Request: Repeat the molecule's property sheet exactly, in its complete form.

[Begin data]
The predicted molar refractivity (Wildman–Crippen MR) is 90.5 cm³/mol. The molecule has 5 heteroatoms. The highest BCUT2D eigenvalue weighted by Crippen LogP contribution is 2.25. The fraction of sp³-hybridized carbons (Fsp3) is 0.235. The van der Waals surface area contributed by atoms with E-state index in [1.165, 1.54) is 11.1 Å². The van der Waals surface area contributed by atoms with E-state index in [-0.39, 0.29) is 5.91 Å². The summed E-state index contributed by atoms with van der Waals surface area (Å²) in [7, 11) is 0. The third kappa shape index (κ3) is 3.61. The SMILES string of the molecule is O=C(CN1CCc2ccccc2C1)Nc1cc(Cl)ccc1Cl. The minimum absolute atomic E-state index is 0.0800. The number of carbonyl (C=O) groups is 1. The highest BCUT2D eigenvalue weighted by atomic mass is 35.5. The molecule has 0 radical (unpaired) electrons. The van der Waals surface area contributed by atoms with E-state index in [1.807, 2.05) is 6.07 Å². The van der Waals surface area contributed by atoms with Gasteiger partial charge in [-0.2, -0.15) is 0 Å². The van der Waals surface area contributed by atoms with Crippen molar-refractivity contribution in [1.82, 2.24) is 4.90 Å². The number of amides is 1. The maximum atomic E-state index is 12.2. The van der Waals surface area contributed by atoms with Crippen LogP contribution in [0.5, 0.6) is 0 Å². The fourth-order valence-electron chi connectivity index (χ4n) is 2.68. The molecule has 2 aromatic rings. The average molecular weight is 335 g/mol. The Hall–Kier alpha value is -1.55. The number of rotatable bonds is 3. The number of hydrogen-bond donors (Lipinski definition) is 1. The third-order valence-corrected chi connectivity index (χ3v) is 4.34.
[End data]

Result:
The predicted molar refractivity (Wildman–Crippen MR) is 90.5 cm³/mol. The molecule has 5 heteroatoms. The highest BCUT2D eigenvalue weighted by Crippen LogP contribution is 2.25. The fraction of sp³-hybridized carbons (Fsp3) is 0.235. The van der Waals surface area contributed by atoms with E-state index in [1.165, 1.54) is 11.1 Å². The van der Waals surface area contributed by atoms with E-state index in [-0.39, 0.29) is 5.91 Å². The summed E-state index contributed by atoms with van der Waals surface area (Å²) in [7, 11) is 0. The third kappa shape index (κ3) is 3.61. The SMILES string of the molecule is O=C(CN1CCc2ccccc2C1)Nc1cc(Cl)ccc1Cl. The minimum absolute atomic E-state index is 0.0800. The number of carbonyl (C=O) groups is 1. The highest BCUT2D eigenvalue weighted by atomic mass is 35.5. The molecule has 0 radical (unpaired) electrons. The van der Waals surface area contributed by atoms with E-state index in [1.807, 2.05) is 6.07 Å². The van der Waals surface area contributed by atoms with Gasteiger partial charge in [-0.2, -0.15) is 0 Å². The van der Waals surface area contributed by atoms with Crippen molar-refractivity contribution in [1.82, 2.24) is 4.90 Å². The number of amides is 1. The maximum atomic E-state index is 12.2. The van der Waals surface area contributed by atoms with Crippen LogP contribution in [0.5, 0.6) is 0 Å². The fourth-order valence-electron chi connectivity index (χ4n) is 2.68. The molecule has 2 aromatic rings. The average molecular weight is 335 g/mol. The Hall–Kier alpha value is -1.55. The number of rotatable bonds is 3. The number of hydrogen-bond donors (Lipinski definition) is 1. The third-order valence-corrected chi connectivity index (χ3v) is 4.34.